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Key takeaways:

  • Risk refers to the possibility of your investments performing below your expectations. Different investments carry different levels of risk.
  • Your risk tolerance is how much risk you are willing to bear when it comes to investing. It involves understanding how you might respond to drastic swings in the market and your ability to stick to a plan during challenging periods.
  • Your risk capacity is how much risk you can afford to take on. It’s based on factors such as your financial situation and how much time you have to invest.
  • You are more likely to stay invested when you find the level of risk that’s right for you.
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From stocks to bonds, and everything in between – every investment comes with some level of risk. Risk refers to the possibility of your investments not performing in the way you expect them to. To some, that means losing money when the price of an investment changes. To others, it’s seeing your investment lose purchasing power because of inflation. No matter what risk may look like to you, it will play an important role in your investment decisions. Before you start investing, it is helpful to ask yourself some questions about risk.

First, you will want to understand your tolerance for risk. For example:

  • How comfortable would you be with market volatility?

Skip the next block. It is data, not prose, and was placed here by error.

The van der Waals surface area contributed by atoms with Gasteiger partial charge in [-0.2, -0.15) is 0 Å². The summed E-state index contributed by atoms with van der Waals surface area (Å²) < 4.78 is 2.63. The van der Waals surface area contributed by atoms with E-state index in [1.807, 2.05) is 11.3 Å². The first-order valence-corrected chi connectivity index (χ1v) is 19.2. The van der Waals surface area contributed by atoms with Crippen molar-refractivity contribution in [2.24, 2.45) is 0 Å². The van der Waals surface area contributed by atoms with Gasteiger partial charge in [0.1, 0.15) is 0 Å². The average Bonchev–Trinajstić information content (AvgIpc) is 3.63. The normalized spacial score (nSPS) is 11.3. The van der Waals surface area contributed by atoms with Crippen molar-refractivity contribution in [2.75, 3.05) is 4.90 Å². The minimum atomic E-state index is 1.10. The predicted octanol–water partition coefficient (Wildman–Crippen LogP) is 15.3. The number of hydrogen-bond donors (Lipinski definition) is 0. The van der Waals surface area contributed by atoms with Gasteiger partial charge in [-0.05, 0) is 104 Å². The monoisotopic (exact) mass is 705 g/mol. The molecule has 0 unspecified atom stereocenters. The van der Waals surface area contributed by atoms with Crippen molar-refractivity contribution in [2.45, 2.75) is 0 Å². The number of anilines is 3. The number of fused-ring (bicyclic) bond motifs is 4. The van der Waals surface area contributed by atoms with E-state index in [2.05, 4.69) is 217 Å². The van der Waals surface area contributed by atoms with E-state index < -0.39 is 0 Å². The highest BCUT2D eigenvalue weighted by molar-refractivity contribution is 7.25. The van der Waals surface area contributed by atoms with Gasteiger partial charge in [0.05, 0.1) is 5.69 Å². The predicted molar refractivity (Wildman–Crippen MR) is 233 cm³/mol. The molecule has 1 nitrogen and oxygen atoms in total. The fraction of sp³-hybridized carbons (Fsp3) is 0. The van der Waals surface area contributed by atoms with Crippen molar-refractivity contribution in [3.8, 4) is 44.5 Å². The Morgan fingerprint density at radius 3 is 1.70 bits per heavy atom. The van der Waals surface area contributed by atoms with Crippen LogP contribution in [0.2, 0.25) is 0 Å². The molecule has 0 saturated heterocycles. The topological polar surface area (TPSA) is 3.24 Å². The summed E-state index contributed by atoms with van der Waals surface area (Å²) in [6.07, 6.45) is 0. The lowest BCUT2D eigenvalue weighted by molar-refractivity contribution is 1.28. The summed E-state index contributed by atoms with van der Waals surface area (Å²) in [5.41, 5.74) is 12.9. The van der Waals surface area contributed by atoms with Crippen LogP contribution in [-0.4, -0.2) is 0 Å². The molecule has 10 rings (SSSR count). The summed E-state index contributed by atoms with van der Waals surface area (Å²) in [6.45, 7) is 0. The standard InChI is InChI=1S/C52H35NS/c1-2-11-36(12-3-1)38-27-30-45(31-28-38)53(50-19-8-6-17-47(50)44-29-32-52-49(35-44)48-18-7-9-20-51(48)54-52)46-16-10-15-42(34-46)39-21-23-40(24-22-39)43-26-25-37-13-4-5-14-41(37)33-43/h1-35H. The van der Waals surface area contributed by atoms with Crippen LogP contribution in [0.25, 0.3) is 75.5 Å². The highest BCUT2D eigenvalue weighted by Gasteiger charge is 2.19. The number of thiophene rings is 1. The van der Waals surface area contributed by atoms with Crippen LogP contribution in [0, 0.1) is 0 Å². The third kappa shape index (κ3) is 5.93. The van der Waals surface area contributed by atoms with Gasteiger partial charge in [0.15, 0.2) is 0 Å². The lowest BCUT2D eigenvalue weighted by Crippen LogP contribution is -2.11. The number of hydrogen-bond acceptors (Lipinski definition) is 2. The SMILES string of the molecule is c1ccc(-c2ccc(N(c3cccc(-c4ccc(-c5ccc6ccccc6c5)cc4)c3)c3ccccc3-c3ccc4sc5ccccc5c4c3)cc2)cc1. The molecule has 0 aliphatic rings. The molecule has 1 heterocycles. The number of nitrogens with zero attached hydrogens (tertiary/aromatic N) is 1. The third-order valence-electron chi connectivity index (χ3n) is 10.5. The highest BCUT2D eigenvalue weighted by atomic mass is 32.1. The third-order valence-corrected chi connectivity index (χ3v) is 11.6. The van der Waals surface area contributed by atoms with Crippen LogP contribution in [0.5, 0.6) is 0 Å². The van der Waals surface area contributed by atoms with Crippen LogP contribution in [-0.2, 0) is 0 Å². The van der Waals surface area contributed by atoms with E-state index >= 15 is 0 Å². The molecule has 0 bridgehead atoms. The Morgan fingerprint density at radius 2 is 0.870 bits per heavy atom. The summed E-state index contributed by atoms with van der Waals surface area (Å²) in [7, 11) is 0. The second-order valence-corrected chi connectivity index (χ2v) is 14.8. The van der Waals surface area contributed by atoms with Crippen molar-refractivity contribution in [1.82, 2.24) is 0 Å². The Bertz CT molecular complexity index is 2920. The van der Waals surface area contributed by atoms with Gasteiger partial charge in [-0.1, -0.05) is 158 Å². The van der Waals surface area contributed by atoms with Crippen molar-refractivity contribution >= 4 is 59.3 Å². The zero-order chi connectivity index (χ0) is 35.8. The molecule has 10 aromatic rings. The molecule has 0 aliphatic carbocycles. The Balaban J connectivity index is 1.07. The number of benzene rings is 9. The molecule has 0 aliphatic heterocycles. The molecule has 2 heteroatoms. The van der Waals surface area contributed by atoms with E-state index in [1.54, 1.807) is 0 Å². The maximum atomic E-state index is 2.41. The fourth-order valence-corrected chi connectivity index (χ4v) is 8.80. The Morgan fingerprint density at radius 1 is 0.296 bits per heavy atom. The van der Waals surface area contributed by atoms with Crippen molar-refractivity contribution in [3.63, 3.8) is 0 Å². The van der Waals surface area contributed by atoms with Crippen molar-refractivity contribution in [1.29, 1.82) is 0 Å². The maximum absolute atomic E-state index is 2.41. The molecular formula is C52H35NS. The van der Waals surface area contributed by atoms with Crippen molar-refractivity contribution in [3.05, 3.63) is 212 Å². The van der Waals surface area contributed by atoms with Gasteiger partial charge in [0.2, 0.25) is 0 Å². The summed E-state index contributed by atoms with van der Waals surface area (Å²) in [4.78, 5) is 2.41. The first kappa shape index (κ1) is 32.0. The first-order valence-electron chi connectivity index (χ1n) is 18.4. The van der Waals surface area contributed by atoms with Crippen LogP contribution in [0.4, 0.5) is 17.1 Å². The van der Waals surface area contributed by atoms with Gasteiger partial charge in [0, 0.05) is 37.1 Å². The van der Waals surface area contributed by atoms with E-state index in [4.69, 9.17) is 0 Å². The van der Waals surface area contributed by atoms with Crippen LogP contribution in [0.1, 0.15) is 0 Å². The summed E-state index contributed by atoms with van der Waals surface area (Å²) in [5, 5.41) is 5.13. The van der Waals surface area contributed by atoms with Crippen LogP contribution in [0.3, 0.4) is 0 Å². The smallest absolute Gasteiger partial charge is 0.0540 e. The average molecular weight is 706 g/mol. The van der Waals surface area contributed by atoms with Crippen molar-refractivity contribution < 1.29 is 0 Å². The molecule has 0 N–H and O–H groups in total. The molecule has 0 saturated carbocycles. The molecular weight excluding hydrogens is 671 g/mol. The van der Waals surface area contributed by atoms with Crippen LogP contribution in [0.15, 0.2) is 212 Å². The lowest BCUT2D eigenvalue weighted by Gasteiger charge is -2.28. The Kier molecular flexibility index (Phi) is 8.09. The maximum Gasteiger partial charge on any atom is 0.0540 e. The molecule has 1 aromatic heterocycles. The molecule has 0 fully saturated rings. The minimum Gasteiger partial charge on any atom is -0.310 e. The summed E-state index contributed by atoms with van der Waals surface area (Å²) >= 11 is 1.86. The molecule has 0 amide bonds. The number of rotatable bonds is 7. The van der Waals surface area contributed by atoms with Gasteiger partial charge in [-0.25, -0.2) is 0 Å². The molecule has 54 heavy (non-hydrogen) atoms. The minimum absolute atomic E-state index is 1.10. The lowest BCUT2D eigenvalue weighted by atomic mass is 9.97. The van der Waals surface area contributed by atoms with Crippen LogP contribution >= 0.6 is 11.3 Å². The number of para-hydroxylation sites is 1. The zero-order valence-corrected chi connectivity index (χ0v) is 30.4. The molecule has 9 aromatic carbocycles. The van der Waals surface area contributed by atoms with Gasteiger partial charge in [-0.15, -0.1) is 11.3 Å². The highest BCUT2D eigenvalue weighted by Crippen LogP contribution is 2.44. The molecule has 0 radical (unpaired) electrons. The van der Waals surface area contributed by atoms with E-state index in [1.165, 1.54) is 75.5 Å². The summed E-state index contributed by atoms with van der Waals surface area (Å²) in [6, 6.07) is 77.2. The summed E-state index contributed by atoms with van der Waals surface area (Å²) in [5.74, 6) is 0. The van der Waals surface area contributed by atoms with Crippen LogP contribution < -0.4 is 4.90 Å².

• How might you react to seeing your investments drop in value?
  • Are you someone who embraces investment risk because it opens the door to more opportunity, or are you more risk averse – and likely to lose sleep when the market loses ground?

How risk tolerance changes the way you invest

Risk tolerance relates to your willingness to take on risk to achieve your goals. It’s based on your beliefs, your personality and your investment experience. Think of it as your mental and emotional ability to handle possible investment losses.

For example, if you are more comfortable with risk-, you may choose investments that offer faster growth and higher potential returns – even if it means your holdings may lose value at times. If you’re a risk-averse investor, the opposite is true. You would opt for investments that aim to ‘defend’ your investments against losses – even if it means you could potentially see lower returns.

Risk: Defensive Assets vs. Growth Assets

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Risk tolerance questionnaire


When it comes to your investments, risk means the possibility of losses. You can choose investments that have a low risk of losses, but these tend to grow more slowly. Take this quiz to find out how you feel about risk and what it means to you as an investor.

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Your tolerance for risk is low.

You have a moderate tolerance for risk.

You have a higher tolerance for risk.

Restart quiz
You are likely a conservative investor. You appear to have a lower appetite for risk. You prefer to avoid drastic shifts in the value of your investments when markets move up and down. To avoid potential losses, you may choose a more conservative portfolio made up of mostly lower-risk investments, such as bonds or cash.